Malaysian life insurers are taking advantage of higher interest rates to make strategic adjustments to their portfolios.
Heavily focused on fixed income, industry investment heads speaking at AsianInvestor’s Malaysia Global Investment Forum in Kuala Lumpur on November 7 said they are looking to improve asset-liability management by lengthening the duration of their fixed income portfolios to match that of liabilities.
“I would prefer the interest rates to stay high for longer. I think it will be positive to the insurance funds as long as rates don’t keep moving up. From that perspective higher interest rates translate to higher bond coupon income which will enhance future reinvestment return, and that will benefit the policyholder in the long run,” Alex Chin, head of investment, Generali Life Insurance Malaysia, said.
If interest rates stay high for longer, he believes government bonds will be the better choice over corporate bonds.
“We will likely lengthen the duration for the government bonds, but might want to shorten the corporate bonds duration in balancing the current uncertainties in the economic and geopolitical fronts with the risk premium in yield pickup,” Chin said.
Life insurers have historically been big buyers of fixed income assets, and many have been experiencing negative duration, or where their liabilities often have longer durations than their assets, according to Amar Ramachandran, director and head of investment at Manulife Insurance Malaysia.
Fixed income allows insurers to match liabilities the best, and there is relatively more volatility in other asset classes that insurers traditionally invest in.
He agreed that insurers with a balanced portfolio and a conservative investment outlook would probably gain from taking “a bit more” duration in the current interest rate environment to better match duration of liabilities and assets.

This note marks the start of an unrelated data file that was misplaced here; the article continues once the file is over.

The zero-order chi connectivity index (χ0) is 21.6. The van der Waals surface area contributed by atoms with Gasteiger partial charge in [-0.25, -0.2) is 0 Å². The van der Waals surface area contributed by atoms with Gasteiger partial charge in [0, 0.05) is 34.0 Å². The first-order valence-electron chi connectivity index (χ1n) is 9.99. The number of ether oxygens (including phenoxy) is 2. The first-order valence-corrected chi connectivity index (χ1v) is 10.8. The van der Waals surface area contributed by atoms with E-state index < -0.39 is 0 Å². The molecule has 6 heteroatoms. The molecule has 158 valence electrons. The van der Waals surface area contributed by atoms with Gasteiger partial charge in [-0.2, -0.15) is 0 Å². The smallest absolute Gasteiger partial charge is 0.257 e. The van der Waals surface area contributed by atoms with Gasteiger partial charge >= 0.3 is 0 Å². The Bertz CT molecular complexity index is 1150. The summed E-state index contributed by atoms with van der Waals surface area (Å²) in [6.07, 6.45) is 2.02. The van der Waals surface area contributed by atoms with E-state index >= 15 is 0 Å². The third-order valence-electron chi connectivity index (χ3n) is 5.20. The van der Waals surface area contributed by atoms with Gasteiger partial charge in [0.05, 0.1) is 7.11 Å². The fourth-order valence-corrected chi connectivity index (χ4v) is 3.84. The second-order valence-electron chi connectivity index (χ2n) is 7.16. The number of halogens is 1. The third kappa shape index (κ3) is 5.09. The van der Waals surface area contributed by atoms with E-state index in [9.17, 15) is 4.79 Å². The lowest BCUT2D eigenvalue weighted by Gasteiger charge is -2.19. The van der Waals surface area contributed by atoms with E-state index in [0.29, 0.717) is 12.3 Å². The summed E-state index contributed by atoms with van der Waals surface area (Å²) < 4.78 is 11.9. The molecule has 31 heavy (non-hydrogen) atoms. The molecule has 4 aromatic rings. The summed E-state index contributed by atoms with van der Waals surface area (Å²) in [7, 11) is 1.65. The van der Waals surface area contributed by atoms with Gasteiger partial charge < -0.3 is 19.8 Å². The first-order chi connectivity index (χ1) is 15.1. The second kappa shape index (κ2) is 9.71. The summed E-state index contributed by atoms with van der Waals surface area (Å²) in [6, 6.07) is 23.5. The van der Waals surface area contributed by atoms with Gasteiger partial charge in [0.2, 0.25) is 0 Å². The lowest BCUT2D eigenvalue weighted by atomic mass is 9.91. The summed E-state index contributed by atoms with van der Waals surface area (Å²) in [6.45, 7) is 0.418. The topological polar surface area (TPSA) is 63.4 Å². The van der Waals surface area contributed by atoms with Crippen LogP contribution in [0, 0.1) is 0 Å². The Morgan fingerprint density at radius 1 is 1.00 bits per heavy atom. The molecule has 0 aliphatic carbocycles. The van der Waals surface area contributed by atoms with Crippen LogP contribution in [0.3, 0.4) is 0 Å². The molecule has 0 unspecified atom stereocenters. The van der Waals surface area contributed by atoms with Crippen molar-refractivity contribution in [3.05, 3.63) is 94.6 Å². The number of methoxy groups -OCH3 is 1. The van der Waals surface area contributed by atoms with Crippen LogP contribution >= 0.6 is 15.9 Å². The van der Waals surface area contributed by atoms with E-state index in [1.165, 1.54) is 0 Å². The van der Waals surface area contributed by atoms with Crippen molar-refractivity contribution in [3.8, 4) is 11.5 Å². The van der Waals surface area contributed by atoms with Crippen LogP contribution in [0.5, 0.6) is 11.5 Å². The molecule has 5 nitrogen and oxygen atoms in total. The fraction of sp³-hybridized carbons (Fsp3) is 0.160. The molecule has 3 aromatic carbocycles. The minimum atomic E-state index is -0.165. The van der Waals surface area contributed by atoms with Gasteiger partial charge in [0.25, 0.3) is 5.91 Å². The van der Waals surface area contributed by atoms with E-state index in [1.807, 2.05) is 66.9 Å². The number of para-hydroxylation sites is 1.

“Rates are at a historical high, notwithstanding the fact that global growth is actually not great. There is a lot of challenges there. Rates have gone up in relation to inflation, and that inflation was not really driven by traditional economic growth and demand as the normal source,” Ramachandran said.
On November 2, Malaysia’s central bank, Bank Negara Malaysia, kept its benchmark interest rate at 3%, where it has been hovering since May 2023 when it was increased from 2.75%.
TIME TO MOVE
Chin emphasised that asset-liability management and duration matching are the most important factors for investment decision making.
“In this high interest rate environment, it will be much more efficient and better for us to invest in fixed income instrument especially in terms of the competitive pricing perspective when we develop insurance products,” Chin said.
Ramachandran pointed out that although the current interest rate environment will endure for a while and might last throughout 2024, the scenario probably has to give eventually. As the underlying economies are not really booming, the existence of high, inflation-dampening rates will be relatively short-lived, he said.
“I think that if insurers have a chance to lengthen duration, they should probably be doing it. Not all at once, but some now and then also in the first quarter of next year,” Ramachandran said.
Once sentiment changes to easing liquidity and central banks pursue interest-rate cuts again, Chin expects to see better appreciation for fixed income instruments.
“This high interest rate environment is very constructive and positive for the insurance funds at the moment,” he said.